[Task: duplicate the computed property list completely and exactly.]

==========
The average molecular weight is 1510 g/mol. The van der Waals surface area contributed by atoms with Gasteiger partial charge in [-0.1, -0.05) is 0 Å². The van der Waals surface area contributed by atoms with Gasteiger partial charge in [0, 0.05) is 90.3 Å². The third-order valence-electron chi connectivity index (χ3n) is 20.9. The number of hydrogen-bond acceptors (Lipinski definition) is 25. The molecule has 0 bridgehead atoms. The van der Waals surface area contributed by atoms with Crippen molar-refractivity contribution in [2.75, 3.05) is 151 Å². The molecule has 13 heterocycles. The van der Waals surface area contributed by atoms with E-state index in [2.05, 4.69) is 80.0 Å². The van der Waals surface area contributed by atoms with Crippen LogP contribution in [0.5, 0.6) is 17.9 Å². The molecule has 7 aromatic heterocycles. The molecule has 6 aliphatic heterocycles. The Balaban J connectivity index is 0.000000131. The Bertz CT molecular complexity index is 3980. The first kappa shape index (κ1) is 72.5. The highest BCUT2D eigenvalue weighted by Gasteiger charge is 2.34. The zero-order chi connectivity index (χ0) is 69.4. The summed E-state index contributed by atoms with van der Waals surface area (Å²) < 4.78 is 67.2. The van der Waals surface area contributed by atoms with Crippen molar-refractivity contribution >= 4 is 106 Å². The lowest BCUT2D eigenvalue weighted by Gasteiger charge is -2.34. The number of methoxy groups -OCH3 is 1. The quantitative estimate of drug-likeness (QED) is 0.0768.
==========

The average molecular weight is 1510 g/mol. The van der Waals surface area contributed by atoms with Gasteiger partial charge in [-0.1, -0.05) is 0 Å². The van der Waals surface area contributed by atoms with Gasteiger partial charge in [0, 0.05) is 90.3 Å². The third-order valence-electron chi connectivity index (χ3n) is 20.9. The number of hydrogen-bond acceptors (Lipinski definition) is 25. The molecule has 0 bridgehead atoms. The van der Waals surface area contributed by atoms with Crippen molar-refractivity contribution in [2.75, 3.05) is 151 Å². The molecule has 13 heterocycles. The van der Waals surface area contributed by atoms with E-state index in [2.05, 4.69) is 80.0 Å². The van der Waals surface area contributed by atoms with Crippen LogP contribution in [0.5, 0.6) is 17.9 Å². The molecule has 7 aromatic heterocycles. The molecule has 6 aliphatic heterocycles. The Balaban J connectivity index is 0.000000131. The Bertz CT molecular complexity index is 3980. The first kappa shape index (κ1) is 72.5. The highest BCUT2D eigenvalue weighted by Gasteiger charge is 2.34. The zero-order chi connectivity index (χ0) is 69.4. The summed E-state index contributed by atoms with van der Waals surface area (Å²) < 4.78 is 67.2. The van der Waals surface area contributed by atoms with Crippen molar-refractivity contribution >= 4 is 106 Å². The lowest BCUT2D eigenvalue weighted by Gasteiger charge is -2.34. The number of methoxy groups -OCH3 is 1. The quantitative estimate of drug-likeness (QED) is 0.0768.